Business owners debate the pros and cons of Durbin, but it’s important to know how it affects your business. A downside to the amendment is its effect on businesses with small average transactions, those under $10. Because many consumers use debit cards for small transactions and many debit cards are subject to the regulated debit interchange rate, the 21 cent transaction fee takes a proportionally larger bite of the total.

Related Article: Small Tickets – The Durbin Downside.


Chargebacks

Costs aren’t the only consideration when deciding whether to accept debit. The possibility of cutting down on chargebacks may also appeal to some businesses. While it’s possible for a customer to initiate a chargeback on a debit card, it’s a more cumbersome process than initiating a chargeback on a credit card. Additionally, banks will not usually side with a customer during a chargeback if the customer used a PIN. That can cut down on instances of “friendly fraud,” or fraud where a cardholder fraudulently claims that they didn’t make a purchase that they actually did make.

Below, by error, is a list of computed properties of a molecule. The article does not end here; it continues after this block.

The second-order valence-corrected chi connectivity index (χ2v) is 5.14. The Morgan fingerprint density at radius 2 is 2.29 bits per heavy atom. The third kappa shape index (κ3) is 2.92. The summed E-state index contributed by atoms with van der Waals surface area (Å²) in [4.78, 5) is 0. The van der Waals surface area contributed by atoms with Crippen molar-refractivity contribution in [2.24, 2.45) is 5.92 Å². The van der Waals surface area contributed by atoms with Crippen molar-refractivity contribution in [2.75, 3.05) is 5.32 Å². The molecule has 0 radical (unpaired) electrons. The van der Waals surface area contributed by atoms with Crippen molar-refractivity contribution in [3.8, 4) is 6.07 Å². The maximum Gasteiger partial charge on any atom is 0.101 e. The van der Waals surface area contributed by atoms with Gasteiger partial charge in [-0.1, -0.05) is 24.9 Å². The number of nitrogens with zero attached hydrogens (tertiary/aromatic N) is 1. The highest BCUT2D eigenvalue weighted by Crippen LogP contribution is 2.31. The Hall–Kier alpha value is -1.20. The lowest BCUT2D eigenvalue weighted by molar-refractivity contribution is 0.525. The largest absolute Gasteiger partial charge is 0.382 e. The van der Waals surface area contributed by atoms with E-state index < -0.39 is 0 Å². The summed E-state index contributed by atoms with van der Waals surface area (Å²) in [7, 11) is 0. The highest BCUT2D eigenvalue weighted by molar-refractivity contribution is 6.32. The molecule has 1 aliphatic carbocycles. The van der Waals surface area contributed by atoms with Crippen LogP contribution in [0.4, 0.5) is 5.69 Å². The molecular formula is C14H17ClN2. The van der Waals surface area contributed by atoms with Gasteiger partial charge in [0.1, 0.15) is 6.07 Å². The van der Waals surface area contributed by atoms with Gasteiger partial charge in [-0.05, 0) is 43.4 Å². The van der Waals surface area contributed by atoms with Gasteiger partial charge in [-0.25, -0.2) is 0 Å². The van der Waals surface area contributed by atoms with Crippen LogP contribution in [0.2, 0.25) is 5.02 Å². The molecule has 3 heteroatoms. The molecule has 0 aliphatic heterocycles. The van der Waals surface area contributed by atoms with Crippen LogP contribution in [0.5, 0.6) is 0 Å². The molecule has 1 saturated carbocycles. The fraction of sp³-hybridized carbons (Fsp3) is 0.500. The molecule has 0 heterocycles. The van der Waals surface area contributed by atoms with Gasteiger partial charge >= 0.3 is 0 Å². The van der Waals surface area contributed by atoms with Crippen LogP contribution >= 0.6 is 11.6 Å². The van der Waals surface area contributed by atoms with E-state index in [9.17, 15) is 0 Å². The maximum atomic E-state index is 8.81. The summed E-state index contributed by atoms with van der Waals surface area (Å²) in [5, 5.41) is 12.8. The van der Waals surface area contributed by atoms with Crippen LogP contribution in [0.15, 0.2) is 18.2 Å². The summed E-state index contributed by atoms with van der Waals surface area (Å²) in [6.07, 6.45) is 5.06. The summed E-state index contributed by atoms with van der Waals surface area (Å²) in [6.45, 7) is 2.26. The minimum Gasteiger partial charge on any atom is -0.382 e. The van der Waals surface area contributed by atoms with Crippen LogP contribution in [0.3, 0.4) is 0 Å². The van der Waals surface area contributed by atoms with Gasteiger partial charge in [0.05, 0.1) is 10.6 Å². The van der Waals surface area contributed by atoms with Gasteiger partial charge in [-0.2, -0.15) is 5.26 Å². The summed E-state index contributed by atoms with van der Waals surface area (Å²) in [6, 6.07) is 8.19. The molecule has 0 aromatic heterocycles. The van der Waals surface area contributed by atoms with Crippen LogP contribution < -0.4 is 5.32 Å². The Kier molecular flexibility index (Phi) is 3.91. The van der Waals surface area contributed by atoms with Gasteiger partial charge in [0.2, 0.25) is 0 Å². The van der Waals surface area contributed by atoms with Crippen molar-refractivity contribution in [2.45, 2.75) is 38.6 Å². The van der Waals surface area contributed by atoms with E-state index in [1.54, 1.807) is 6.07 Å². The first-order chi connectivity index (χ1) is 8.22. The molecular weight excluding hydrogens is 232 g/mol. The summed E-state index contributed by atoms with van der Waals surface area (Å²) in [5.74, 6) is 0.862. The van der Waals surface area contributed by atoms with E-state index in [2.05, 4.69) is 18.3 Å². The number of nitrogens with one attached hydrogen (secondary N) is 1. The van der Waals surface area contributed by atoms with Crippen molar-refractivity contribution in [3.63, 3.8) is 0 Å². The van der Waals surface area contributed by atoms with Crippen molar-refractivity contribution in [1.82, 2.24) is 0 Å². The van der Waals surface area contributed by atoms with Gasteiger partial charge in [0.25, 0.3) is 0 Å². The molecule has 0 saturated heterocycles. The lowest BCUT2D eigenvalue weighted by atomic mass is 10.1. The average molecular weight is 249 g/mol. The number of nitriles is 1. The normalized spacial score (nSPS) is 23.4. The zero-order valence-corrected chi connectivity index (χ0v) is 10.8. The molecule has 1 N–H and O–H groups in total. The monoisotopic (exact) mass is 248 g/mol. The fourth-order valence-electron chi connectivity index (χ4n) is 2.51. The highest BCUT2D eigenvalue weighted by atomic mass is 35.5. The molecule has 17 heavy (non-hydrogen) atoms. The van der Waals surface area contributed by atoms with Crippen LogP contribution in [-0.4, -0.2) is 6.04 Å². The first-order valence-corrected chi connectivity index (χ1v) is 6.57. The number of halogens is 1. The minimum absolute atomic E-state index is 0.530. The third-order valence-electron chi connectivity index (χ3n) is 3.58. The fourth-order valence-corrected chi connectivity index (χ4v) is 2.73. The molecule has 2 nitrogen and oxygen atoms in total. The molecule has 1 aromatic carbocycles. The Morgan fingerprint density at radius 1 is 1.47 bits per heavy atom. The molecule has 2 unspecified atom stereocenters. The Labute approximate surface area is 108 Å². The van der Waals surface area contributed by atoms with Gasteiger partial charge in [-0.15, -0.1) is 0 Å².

Some businesses may wonder if they can choose to take only debit. If you decide to accept only debit, your processor can set that up through the card brands’ limited acceptance programs. However, there are some purchases for which customers prefer to use credit. Be sure to carefully consider the pros and cons of limited acceptance options.

Read more about Limited Acceptance for Credit or Debit Cards.

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Ben Dwyer

BY Ben Dwyer